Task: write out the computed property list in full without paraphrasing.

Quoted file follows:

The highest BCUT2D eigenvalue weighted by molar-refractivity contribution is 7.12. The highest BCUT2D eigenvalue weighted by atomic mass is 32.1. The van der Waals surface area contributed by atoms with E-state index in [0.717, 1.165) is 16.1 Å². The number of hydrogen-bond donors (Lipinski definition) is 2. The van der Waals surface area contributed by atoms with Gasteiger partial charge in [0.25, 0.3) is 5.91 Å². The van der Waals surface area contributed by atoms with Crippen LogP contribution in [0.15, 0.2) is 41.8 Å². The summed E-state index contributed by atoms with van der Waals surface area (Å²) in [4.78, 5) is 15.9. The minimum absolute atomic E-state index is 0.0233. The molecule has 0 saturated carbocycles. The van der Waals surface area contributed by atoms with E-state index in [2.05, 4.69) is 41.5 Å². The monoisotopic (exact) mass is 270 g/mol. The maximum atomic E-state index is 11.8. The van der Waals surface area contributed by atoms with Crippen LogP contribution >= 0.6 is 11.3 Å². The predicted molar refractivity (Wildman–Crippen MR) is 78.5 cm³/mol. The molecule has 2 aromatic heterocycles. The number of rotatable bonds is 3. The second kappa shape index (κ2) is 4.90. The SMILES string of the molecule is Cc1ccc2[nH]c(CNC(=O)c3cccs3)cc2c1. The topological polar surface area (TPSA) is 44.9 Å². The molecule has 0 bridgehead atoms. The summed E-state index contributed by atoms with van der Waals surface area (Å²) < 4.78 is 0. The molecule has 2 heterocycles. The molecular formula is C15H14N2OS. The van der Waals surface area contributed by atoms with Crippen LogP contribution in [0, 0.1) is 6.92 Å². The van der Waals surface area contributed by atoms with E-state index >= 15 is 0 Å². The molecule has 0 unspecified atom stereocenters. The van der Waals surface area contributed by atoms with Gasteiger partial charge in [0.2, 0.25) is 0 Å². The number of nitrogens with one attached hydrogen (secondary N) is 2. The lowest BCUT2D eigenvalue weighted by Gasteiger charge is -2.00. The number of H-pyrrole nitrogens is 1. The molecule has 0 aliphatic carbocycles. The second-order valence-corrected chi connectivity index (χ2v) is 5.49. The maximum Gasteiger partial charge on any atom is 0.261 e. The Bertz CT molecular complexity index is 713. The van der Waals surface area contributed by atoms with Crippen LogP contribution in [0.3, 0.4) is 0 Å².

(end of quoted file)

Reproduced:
The highest BCUT2D eigenvalue weighted by molar-refractivity contribution is 7.12. The highest BCUT2D eigenvalue weighted by atomic mass is 32.1. The van der Waals surface area contributed by atoms with E-state index in [0.717, 1.165) is 16.1 Å². The number of hydrogen-bond donors (Lipinski definition) is 2. The van der Waals surface area contributed by atoms with Gasteiger partial charge in [0.25, 0.3) is 5.91 Å². The van der Waals surface area contributed by atoms with Crippen LogP contribution in [0.15, 0.2) is 41.8 Å². The summed E-state index contributed by atoms with van der Waals surface area (Å²) in [4.78, 5) is 15.9. The minimum absolute atomic E-state index is 0.0233. The molecule has 0 saturated carbocycles. The van der Waals surface area contributed by atoms with E-state index in [2.05, 4.69) is 41.5 Å². The monoisotopic (exact) mass is 270 g/mol. The maximum atomic E-state index is 11.8. The van der Waals surface area contributed by atoms with Crippen LogP contribution >= 0.6 is 11.3 Å². The predicted molar refractivity (Wildman–Crippen MR) is 78.5 cm³/mol. The molecule has 2 aromatic heterocycles. The number of rotatable bonds is 3. The second kappa shape index (κ2) is 4.90. The SMILES string of the molecule is Cc1ccc2[nH]c(CNC(=O)c3cccs3)cc2c1. The topological polar surface area (TPSA) is 44.9 Å². The molecule has 0 bridgehead atoms. The summed E-state index contributed by atoms with van der Waals surface area (Å²) < 4.78 is 0. The molecule has 2 heterocycles. The molecular formula is C15H14N2OS. The van der Waals surface area contributed by atoms with Crippen LogP contribution in [0, 0.1) is 6.92 Å². The van der Waals surface area contributed by atoms with E-state index >= 15 is 0 Å². The molecule has 0 unspecified atom stereocenters. The van der Waals surface area contributed by atoms with Gasteiger partial charge in [0.2, 0.25) is 0 Å². The number of nitrogens with one attached hydrogen (secondary N) is 2. The lowest BCUT2D eigenvalue weighted by Gasteiger charge is -2.00. The number of H-pyrrole nitrogens is 1. The molecule has 0 aliphatic carbocycles. The second-order valence-corrected chi connectivity index (χ2v) is 5.49. The maximum Gasteiger partial charge on any atom is 0.261 e. The Bertz CT molecular complexity index is 713. The van der Waals surface area contributed by atoms with Crippen LogP contribution in [0.3, 0.4) is 0 Å².